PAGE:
“We the People plan to peacefully assemble at our town square Tomorrow, November 1st at 2:00 PM to rally around President Trump and pray for our nation, our first responders, and for our President,” organizers said.
Remarks will be made by special guest Congressman Robert Aderholt, R-Haleyville.
Singer songwriters Camille and Haley will perform.
Pastors Mark Gidley, Joey Jones and Bruce Word will be speaking.
“Bring your friends and family as we pray, celebrate and rally for America!” organizers said. “Our outdoor program and rally will be an amazing hour that you will not want to miss! Please mark your calendars and please share.”
Patriotic attire, American flags, and Trump flags are welcome. The event will be in the Rainbow City Town hall parking lot.
Robert Aderholt is in his twelfth term representing Alabama’s Fourth Congressional District. Alabama’s Fourth Congressional District is where Trump had his greatest margin of victory in the entire country in 2016.
President Trump and Congressman Aderholt both face Democratic challengers in Tuesday’s general election.
Jones says Senate race a choice between “substance and leadership, and nothing”
“One of the great disappointments in this campaign is that Alabama is not really getting choices between substance and substance,” Jones said.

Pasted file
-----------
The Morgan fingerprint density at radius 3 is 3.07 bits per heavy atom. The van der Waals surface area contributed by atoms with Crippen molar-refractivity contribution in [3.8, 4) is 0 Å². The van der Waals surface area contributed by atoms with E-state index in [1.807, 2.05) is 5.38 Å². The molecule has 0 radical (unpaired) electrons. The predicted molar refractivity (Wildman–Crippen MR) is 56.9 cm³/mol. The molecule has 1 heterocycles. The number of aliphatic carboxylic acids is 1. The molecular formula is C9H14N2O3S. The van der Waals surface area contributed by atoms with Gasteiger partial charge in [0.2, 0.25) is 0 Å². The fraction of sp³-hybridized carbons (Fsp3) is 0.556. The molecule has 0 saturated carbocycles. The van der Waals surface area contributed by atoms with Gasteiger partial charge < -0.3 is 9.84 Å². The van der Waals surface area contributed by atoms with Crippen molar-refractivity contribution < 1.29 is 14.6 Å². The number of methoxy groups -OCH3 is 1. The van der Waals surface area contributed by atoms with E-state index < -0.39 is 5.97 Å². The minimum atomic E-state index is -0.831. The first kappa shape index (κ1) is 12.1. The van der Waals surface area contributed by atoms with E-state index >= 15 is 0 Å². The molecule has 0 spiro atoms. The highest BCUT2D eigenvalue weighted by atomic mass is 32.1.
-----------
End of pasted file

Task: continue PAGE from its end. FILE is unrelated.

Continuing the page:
Speaking outside the Calhoun County Democratic Party headquarters in Anniston on Friday, Sen. Doug Jones, D-Alabama, told a group of supporters that Alabamians haven’t gotten a look at what his Republican opponent might do if he wins the Nov. 3 election.
“One of the great disappointments in this campaign is that Alabama is not really getting choices between substance and substance,” Jones said. “They’re getting a choice between substance and leadership, and nothing — nothing. We have not heard anything from Tommy Tuberville about what he really wants to do.”
While Jones has held numerous interviews with the media, and regular web briefings over the summer and in recent weeks, Tuberville’s campaign seems to prefer the safety of keeping Tuberville from making possible gaffs or damaging statements in interviews.
Tuberville hasn’t agreed to interviews with traditional media outlets, or to debate Jones, and instead has focused on conservative talk radio spots, speaking to smaller Republican groups and at private parties.
Tuberville’s campaign has ignored or denied our numerous attempts to interview Tuberville, including another request on Friday. He also declined to attend a student forum held at Auburn University on Wednesday, which Jones attended. The forum was sponsored by the Auburn College Republicans and College Democrats.
“If you ever hear something Tommy Tuberville says, it is just simply this: ‘Build a wall. No amnesty. Drain the swamp.’ That ain’t him. That’s Donald Trump,” Jones said. “He cannot think for himself. He doesn’t think for himself.”
Jones spoke of his record of working to help veterans through legislation. And he referred to Tuberville’s nonprofit for veterans and reporting that indicates, through tax records, that less than a third of the money raised for Tuberville’s charity went to help veterans.